Coleman Fyrestorm Stove & C300 Xtreme Gas
Summary: At £50 it seems to be in the right ballpark price wise. Camping stoves are a particularly difficult thing to compare and contrast pricewise because very few feature an identical set of, er, features. If you’re looking for a stove which will give your gas a little bit more bang for buck when the elements are turning against you and this could be a good investment and you should check it out in your nearest retailer.
- Sturdy and stable
- Works even in harsh cinditions
- Still needs some help from high winds
We had the confidence to use the stove with a normal because it feels pretty sturdy and not the kind of thing that is going to fall over in either a light breeze or without a deliberate hoofing. The three sturdy and support legs are almost 6 inches apart tip to tip and that gives you a nice wide base for a pan. Once screwed into the gas canister the whole thing is reassuringly secure and fills you with the confidence you need to start heating up liquids in a potentially litigious arena.
The knurled collar which you raise and twist in order to lock the pan supports in place follows the theme of being reassuring. It’s solid and difficult to accidentally twist so that if you want to deploy or stow the pan supports you really do need to mean to do it.
This is not an ultralight stove for those of you who chop your shoelaces in half to save weight. This ways in at just shy of 140 g but to me every single one of those grams appears to have a function which makes using and relying on the stove a pleasant experience.
Coleman sell this stove as a proper rugged outdoorsy cooker which will protect your precious flame from the elements. They say that it will cut down boiling time to half when there is a 3 m/s wind, and that it is only one of a few stoves which work at all in a 6 m/s wind speed. That sounds massively impressive until you do the maths and realise that 3 m/s is only 6 ½ mph. No gas stove is going to cook your dinner or boil your tea unprotected from the British weather so make no mistake that you will still need to provide some kind of shielding between the flame and the wind.
That said the wind block system, which is the sturdy metal mesh around the burner, and the fact that the burner is concave rather than convex, means that in slight breezes the flame will be completely unaffected and more of your precious energy will go to making your tea, that in turn will save you fuel and weight and cost and that can be no bad thing. It seems to work very well in our outdoor tests so far.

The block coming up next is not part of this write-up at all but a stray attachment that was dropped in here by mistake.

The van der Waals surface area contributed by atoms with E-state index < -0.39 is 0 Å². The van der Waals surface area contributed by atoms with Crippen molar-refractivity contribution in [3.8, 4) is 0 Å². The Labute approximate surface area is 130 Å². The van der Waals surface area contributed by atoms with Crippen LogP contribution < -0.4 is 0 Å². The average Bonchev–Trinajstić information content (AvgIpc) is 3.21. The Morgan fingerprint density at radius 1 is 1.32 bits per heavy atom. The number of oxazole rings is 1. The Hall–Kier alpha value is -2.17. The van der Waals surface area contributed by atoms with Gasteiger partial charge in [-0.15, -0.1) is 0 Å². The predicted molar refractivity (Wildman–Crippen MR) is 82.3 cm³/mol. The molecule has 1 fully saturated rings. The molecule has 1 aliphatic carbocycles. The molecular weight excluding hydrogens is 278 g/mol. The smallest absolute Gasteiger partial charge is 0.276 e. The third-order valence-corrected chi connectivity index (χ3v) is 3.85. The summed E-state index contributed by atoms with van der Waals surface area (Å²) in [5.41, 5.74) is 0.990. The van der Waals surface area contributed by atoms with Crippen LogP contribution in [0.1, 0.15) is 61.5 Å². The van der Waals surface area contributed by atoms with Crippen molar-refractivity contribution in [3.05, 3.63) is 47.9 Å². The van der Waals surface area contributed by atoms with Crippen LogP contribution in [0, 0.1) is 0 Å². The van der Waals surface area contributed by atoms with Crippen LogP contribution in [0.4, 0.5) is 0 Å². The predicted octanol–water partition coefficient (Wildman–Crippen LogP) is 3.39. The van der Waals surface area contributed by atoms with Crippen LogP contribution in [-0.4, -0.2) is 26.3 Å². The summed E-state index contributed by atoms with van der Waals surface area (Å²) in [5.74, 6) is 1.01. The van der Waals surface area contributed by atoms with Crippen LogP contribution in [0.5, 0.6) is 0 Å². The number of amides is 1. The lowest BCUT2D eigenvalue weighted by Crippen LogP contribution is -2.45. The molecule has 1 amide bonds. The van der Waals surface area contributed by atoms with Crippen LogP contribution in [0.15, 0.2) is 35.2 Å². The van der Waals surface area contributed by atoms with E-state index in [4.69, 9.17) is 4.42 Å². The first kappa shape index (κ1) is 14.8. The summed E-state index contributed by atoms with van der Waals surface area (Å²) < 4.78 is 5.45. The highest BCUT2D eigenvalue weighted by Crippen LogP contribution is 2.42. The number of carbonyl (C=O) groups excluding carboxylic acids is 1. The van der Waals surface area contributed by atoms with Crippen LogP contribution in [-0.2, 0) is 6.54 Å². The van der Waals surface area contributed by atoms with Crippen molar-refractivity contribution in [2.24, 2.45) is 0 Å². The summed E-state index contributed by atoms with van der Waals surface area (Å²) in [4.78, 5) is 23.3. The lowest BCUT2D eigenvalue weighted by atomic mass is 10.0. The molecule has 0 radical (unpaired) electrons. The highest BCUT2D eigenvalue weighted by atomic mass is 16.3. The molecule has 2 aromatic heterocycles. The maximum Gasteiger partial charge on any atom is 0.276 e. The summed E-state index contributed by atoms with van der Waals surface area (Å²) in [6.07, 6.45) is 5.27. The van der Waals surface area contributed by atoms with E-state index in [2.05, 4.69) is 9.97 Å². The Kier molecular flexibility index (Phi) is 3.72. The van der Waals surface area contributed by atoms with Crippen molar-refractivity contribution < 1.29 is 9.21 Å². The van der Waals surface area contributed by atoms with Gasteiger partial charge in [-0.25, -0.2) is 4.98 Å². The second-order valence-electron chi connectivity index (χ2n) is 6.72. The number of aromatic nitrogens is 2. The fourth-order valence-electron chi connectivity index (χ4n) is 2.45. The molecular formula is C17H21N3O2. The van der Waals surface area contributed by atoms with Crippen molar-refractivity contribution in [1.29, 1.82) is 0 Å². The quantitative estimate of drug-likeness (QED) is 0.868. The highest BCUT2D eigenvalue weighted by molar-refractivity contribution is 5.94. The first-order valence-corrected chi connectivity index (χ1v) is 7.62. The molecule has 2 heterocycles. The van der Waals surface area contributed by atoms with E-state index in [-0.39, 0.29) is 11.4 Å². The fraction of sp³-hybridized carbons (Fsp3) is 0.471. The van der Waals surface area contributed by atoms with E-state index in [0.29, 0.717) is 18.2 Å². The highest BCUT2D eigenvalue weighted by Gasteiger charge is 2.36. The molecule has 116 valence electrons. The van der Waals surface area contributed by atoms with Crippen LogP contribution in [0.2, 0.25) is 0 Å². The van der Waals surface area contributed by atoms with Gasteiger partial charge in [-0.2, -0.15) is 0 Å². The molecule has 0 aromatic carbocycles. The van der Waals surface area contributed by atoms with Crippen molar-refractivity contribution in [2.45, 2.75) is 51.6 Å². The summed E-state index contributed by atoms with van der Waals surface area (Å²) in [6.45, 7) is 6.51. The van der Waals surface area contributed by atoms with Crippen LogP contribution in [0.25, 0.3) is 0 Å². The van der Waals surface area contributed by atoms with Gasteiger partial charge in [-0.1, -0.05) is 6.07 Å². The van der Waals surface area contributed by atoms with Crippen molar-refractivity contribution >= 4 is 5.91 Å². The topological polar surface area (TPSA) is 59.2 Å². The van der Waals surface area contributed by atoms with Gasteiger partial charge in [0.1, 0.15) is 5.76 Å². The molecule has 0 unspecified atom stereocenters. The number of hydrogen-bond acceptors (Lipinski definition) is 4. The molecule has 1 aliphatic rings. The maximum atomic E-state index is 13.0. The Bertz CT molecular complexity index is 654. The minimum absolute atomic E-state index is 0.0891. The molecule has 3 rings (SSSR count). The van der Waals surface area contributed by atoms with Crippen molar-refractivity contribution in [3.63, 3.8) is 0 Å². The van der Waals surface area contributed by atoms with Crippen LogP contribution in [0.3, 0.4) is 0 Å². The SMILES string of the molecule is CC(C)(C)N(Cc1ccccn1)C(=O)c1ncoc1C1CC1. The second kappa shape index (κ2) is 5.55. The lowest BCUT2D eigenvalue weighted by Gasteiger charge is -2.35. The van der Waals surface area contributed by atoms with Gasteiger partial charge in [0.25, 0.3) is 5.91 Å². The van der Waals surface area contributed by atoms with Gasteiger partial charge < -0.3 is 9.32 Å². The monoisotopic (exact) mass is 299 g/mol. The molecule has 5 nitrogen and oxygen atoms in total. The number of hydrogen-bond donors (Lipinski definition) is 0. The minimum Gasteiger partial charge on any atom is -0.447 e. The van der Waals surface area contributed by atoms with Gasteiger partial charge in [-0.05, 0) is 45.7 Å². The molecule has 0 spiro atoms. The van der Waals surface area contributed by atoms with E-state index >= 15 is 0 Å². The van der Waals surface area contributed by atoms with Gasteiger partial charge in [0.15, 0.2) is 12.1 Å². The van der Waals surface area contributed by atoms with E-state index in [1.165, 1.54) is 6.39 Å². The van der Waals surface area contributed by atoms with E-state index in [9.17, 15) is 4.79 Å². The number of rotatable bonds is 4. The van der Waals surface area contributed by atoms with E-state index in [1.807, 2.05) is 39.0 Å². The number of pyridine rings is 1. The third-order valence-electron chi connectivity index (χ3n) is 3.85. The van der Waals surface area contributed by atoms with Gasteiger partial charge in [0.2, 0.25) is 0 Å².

The Fyrestorm Stove comes in a drawstring mesh pouch which is handy for keeping it from snagging in your kit. And call and sell it as a rugged stove, which is good because I’ve literally just dropped it. Looking at it, it bounced off the concrete floor without any damage so I guess that’s another tick in its favour.
Coleman sent us a canister of their extreme gas which is suitable for use down to -27° C, I’m afraid that the temperature has got nowhere near that cold, but we have been able to test it down to about -4 and that didn’t seem to make any difference at all. If you’re into your gas technologies then it says that it is a mix of butane and propane and the C 300 size weighs 230 g but other sizes are available if you are going on longer trips or want to save a bit of weight.
I really like this stove because it’s that nice middle ground between being compact enough to stuff in your sack and sturdy enough for real-world cooking without having to balance anything like some kind of yogi. It suits me down to the ground and seems to tick most of my camping and trail boxes in terms of the size and weight cooking implements that I use for myself and for couple camping. I’ve taken to leaving this in my car so I can eat or reheat hot drinks when I’m out and about.